Friday, August 01, 2008


Red News Readers,

It is hardly credible that no one is responsible for the appointment of Dr Reeves to positions that he should not have been appointed to and that he was allowed for so long to get away with sub standard practice. It will be interesting indeed to see if these Greater Southern Area bureaucrats are reprimanded. Perhaps NSW Health could consider its role in allowing medical specialist services to rural areas to decline so badly that an Area Health Service had to rely on someone like Dr Reeves.

Dr Reeves may have apologised to his patients no doubt in the vain hope that he is mitigating the amount of damages he may have to pay in the future. He may also consider apologising to the nursing and midwifery staff who worked with him who suffered badly from his poor practice and his arrogant behaviour. He may also consider apologising to the medical profession for dragging its reputation through the mud!! But I doubt if such apologies are going to cut much ice in the criminal courts.

Jenny Haines

I'm sorry: Butcher of Bega

Natasha Wallace Health Reporter, smh

August 1, 2008

THE so-called Butcher of Bega has expressed "sincere regret for his actions" after a report recommended he be referred to the Director of Public Prosecutions for possible criminal charges after lying his way into a job as an obstetrician at two South Coast hospitals.

The Health Minister, Reba Meagher, and the Health Department chief, Debora Picone, are yet to hold anyone responsible for the debacle in which Graeme Reeves was employed as an obstetrician despite being banned from the practice.

Reeves is being investigated by police over allegations of botched operations, genital mutilation and sexual assault upon hundreds of women at Bega and Pambula hospitals after he was employed by the Greater Southern Area Health Service in April 2002.

He was banned from practising obstetrics in 1997 after a string of serious complaints including two patient deaths.

A report released yesterday by Commissioner Peter Garling, SC, found significant systemic failures in the hiring of Reeves - health executives failed to conduct adequate background checks or even check his registration status. But while the future of two health department executives is under scrutiny, Mr Garling said "Reeves's dishonesty was the key reason he was recruited".

Ms Meagher said the report was referred to the DPP, Nicholas Cowdery, QC, yesterday.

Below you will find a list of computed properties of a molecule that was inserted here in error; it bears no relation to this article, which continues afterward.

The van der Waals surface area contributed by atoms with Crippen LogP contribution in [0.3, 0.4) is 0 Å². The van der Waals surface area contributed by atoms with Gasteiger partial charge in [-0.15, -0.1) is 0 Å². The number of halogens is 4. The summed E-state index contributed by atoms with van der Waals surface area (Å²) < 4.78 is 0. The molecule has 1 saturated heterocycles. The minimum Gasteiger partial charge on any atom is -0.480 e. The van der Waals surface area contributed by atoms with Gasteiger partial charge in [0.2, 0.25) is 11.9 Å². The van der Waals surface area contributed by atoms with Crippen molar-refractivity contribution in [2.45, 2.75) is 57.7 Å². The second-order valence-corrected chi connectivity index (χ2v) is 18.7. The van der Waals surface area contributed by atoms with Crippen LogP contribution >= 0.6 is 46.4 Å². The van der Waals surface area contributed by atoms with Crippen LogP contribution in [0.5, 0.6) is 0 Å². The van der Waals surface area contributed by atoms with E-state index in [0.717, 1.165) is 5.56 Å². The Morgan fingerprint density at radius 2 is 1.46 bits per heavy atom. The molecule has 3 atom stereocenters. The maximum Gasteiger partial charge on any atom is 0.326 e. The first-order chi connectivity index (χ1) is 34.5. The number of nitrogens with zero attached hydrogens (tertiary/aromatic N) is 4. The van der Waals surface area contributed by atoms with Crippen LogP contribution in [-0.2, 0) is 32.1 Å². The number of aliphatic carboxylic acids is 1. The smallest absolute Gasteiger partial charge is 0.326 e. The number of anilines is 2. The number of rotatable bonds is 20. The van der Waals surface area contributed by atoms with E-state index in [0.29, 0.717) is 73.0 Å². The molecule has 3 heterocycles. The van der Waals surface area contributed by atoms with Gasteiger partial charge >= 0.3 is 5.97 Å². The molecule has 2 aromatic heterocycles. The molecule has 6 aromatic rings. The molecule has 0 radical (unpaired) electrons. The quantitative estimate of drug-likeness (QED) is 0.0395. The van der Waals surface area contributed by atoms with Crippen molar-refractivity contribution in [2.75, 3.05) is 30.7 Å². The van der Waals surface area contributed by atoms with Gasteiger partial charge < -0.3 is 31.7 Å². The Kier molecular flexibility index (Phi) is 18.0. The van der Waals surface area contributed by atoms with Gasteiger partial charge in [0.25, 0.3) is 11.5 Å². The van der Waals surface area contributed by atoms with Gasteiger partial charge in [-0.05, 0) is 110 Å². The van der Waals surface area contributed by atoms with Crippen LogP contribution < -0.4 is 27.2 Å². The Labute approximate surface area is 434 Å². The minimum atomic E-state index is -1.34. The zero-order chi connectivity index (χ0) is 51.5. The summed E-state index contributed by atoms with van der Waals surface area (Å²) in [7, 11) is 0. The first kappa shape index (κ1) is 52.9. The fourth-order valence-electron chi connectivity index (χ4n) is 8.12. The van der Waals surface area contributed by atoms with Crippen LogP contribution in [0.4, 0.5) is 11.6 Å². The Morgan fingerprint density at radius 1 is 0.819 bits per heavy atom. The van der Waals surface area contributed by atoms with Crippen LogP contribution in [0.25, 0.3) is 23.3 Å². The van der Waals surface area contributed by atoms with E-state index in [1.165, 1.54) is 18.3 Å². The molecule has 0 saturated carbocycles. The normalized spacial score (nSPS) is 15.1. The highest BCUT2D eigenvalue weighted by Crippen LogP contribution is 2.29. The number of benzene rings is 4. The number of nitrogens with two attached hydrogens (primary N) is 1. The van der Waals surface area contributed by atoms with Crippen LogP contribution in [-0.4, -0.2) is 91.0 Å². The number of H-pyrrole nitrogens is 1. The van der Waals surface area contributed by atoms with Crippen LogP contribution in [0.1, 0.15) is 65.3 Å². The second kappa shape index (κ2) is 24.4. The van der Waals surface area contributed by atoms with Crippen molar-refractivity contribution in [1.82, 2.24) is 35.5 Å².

"I would hope that the victims would feel encouraged to know that there has been a lot of work done in strengthening the recruitment procedures so this can't happen again," she said.

She said she supported all of Mr Garling's 10 recommendations aimed at tightening recruitment procedures.

It was revealed yesterday that Reeves gave evidence in private to the inquiry in May.

The inquiry detailed a litany of incompetence and mistreatment of patients, which Reeves agreed had occurred. He was asked, for example: "Your inaction in her case was a gross example of neglect of care of a patient who may have died as a result of your 'inexplicable denial and refusal of appropriate help offered by another doctor and experienced nurses'; you accepted the validity of that finding [by the NSW Medical Board], did you not?"

"Yes," he said.

Mr Garling said in his report that Reeves, through his solicitor, "indicated that he had reflected upon his conduct following his appearance before the Special Commission and conveyed his sincere regret for his actions".

Three Greater Southern Area Health Service executives instrumental in hiring Reeves - Jon Mortimer, Robert Arthurson and Denise Robinson - were named but Mr Garling said they were not ultimately to blame as the findings were made with the benefit of hindsight.

"I find that Dr Reeves's intentional and calculated dishonesty was the main reason he was recruited to a position that he was legally unable to fill," Mr Garling said.

"I, specifically, do not find that the conduct of these individuals was unreasonable or inappropriate," he said.

He recommended that the conduct of "Reeves in seeking and obtaining an appointment as a visiting specialist obstetrician and gynaecologist" be referred to Mr Cowdery.

The Opposition health spokeswoman, Jillian Skinner, said Ms Meagher had failed to hold anyone accountable: "I feel for the victims of Dr Graeme Reeves that they have no answer as to who was to blame for employing him."'

The report said both Dr Robinson, who was chief executive of the area health service at the time, and Dr Arthurson, then director of medical services, "failed to take sufficient steps" to stop Reeves from practising obstetrics when they made the discovery in November 2002 that he was banned. Reeves treated five more obstetric patients up until January 2003.

Yesterday, Professor Picone said she would meet with Dr Arthurson and Dr Mortimer "as soon as possible". She confirmed the public would know within weeks whether they would be reprimanded.

Dr Robinson resigned in May as chief health officer of NSW Health. Dr Mortimer, criticised in the report for only contacting one referee, was suspended on full pay in May.

The report was the first from Mr Garling's Special Commission of Inquiry into Acute Care Services in NSW Public Hospitals held earlier this year.

Reeves told the inquiry that he made it clear to Dr Arthurson and Dr Mortimer that he only wanted to practise gynaecology and he was not applying to work as an obstetrician, although he admitted not telling them that he was in fact banned.